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Inaugural BYRDS Symposium proves a hit

last updated on March 23, 2016 17:24

Inaugural BYRDS Symposium proves a hit

Last weekend, the inaugural British Young Riders Dressage Scheme (BYRDS) Symposium was held at Reaseheath College Equestrian Centre. The schedule, which was titled ‘Two Athletes – One Performance’, was packed-full of interactive presentations from a host of industry experts with topics ranging from sports science, rider psychology and training methods.

Janet Horswill, BD’s Director of BYRDS explained that the event came to fruition after a focus group which was held during the British Dressage (BD) Under-225s Championships in 2015. “The suggestion for an annual convention aimed at BYRDS riders and their parents came from our own members,” said Janet, who also chairs the BD technical committee responsible for the future development of BYRDS. “Dressage can be seen as elitist and we are keen to break down those barriers; not all our members own ‘dressage’ horses – we see a real variety of mounts which can range from Shetland ponies to warmbloods.”

Equine Physio Rachel Greetham, BSc (Hons) MCSP, HPC, Category A member ACPAT, demonstrated pole work exercises for improving core stability in the dressage horse. Click here for a short clip.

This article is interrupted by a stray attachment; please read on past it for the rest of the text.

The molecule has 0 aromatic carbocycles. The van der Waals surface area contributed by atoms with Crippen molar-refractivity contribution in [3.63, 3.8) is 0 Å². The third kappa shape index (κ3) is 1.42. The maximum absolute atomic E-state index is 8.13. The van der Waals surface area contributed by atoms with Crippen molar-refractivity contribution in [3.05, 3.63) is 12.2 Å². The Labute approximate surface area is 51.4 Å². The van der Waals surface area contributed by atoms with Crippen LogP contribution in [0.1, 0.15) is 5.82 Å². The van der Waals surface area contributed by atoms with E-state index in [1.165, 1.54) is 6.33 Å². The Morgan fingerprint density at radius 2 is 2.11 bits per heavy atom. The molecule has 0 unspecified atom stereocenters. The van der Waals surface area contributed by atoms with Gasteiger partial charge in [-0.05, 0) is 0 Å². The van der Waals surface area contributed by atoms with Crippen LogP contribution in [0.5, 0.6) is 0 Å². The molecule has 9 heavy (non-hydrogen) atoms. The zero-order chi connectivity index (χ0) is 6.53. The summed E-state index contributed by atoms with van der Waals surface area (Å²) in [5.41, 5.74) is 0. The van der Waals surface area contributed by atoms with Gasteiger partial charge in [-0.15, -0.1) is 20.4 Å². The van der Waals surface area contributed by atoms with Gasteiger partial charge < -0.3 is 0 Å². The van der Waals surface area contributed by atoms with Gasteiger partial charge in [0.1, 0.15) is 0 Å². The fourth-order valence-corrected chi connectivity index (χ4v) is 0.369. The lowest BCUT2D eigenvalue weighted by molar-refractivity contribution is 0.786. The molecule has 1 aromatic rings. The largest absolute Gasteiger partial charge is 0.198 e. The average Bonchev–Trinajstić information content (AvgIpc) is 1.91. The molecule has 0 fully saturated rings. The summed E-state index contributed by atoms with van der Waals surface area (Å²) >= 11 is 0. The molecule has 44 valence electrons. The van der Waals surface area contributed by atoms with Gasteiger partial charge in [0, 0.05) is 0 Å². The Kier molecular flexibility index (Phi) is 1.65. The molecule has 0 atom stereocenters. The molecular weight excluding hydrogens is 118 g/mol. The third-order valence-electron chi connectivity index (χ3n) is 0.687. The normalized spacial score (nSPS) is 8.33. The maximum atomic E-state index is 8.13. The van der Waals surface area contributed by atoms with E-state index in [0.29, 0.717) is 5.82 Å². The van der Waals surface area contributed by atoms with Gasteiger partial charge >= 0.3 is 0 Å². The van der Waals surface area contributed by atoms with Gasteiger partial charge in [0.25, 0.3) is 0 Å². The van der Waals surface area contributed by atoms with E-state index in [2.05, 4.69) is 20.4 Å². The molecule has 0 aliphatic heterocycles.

During the Symposium, Janet teamed up with Kerry Comb (BVMS, MRCVS) from Ashbrook Equine Hospital to offer advice about sourcing potential dressage horses. Using a combined approach of discussion and demonstration, they addressed aspects such as conformation, gait analysis and the importance of temperament.

“Reaseheath Equestrian Centre is such a fantastic facility and with the valued support of our sponsors – Ashbrook Equine Hospital – I would like to hope that this will become an annual event,” said Janet.

Dr Moira Lafferty
– a sports psychologist with over 15 years of experience working with equestrian athletes – ran seminars for riders and their parents where she discussed the benefits of using sports psychology. Moira suggested some techniques to help athletes manage their environment and maximise their performance.

Team GB farrier Ian Hughes, Dip WCF, discussed foot balance and how correct shoeing can aid performance and soundness.

Other highlights included a session led by Katie Copeland, a HCPC Registered Physiotherapist, who focused on the role of the pelvis in the correct alignment and effectiveness of a competition rider.

The Symposium concluded with test riding demonstrations and a discussion with List 1 Judge, Harry Payne, who offered advice about successful test riding from a judge’s perspective.